Theatre for young audiences has suffered from low status and under-investment, but perceptions of its quality are changing, says Nina Hajiyianni.
Theatre for Young Audiences (TYA) is not an artform so much as a description of work that is intended or accessible for people of a certain age. The quality varies (as it does across the whole of the arts world) and too often work for and with children, young people and families has not had the profile, status or investment that work for adults enjoys.
For the sake of diversity we need theatre-makers from a range of backgrounds and artistic disciplines to keep pushing and developing practice
In spite of this, work made for young people has been among some of the most engaging and pioneering in terms of contemporary practice. The arts councils of the UK and Ireland have set out clear commitments to theatre for children and young people and most venues and companies have an educational wing or a commitment to family programming and see children and family audiences as a key to their business.
One event that changed perceptions of TYA was On The Edge, the World Festival of Theatre for Young Audiences that took place in Birmingham in July, with Birmingham Repertory Theatre operating as the producer and festival hub. The festival programme was curated by Purni Morell of the Unicorn Theatre, supported by a number of UK and Irish programmers and children’s theatre professionals.
The festival included work from Belgium, France and Denmark, countries that are seen as champions of work for children.
The resources and funding that many European companieshave historically received has made a real difference to them, as have the mechanisms which support extended R&D, devising and rehearsal periods. A three-week rehearsal process cannot lead to the same enquiry-led artistic discoveries that 12 weeks can. War House, probably one of the most successful children’s theatre exports in recent times, was clearly made with big but costly ambitions.
In comparison, work from the UK has – perhaps largely due to the strong legacy of the UK’s pioneering theatre in education (TIE) movement and our literary and playwriting tradition – often been perceived internationally as issue-based stories told in unimaginative ways.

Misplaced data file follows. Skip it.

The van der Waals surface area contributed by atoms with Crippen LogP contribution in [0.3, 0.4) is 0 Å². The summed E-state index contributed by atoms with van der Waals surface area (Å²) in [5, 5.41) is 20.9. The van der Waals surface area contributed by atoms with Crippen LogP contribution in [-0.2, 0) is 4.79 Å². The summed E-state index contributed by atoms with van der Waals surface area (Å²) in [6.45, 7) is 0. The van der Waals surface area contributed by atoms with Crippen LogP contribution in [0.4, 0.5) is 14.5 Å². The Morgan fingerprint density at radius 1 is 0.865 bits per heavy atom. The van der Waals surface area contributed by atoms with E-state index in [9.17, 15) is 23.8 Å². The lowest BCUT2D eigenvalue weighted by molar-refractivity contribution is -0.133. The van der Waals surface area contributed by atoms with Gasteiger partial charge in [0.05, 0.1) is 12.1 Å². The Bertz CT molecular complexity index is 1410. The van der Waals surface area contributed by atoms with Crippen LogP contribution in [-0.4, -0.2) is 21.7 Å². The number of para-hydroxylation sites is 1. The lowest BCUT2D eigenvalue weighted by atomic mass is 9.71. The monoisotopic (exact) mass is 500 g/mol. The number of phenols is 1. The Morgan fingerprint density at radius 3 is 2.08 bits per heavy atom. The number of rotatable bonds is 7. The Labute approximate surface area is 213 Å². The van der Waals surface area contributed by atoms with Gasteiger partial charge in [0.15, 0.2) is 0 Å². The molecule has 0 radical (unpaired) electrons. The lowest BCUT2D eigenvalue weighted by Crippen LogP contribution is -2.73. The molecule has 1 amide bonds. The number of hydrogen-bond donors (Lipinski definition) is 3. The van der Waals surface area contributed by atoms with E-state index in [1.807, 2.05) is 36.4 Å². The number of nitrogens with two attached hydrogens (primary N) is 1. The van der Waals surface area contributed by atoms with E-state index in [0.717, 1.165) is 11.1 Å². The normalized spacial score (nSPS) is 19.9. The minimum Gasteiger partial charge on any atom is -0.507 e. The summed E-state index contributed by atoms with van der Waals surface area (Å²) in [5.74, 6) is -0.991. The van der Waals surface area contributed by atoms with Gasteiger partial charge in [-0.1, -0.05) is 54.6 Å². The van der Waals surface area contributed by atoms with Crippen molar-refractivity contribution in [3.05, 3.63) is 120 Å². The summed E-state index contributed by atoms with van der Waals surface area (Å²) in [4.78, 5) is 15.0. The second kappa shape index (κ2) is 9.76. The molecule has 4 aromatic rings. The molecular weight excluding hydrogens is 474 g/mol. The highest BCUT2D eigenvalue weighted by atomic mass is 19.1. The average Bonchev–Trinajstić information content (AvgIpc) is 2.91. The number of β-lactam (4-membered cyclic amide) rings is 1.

The festival helped to challenge this assumption, showing that work from these islands as among the very best in the world - something that the Imaginate Festival in Scotland has helped promote in recent years. Some of the UK and Irish productions were shining examples of diversity and quality. Creative exchange and collaboration were central to the event, important factors given that the festival took place the week after the BREXIT vote.
Although artists making great work for young audiences do not always see themselves as TYA specialists, the festival confirmed that some work from the UK and Ireland is world class. Some have suggested that using the terms ‘sector’ or TYA is problematic because of a generic or reductive assumption around theatre for children. But these terms give us a sense of ownership of a community, which provides a network and possibilities for collective advocacy.
Raising our game
For the sake of diversity we need theatre-makers from a range of backgrounds and artistic disciplines to keep pushing and developing practice. If the position of children and young people were equal in all things, including cultural provision, then perhaps there would be less need to mobilise around a commitment to young audiences. The success of On The Edge will allow us to raise our game, focus on collective ambitions and be outward-facing and welcoming.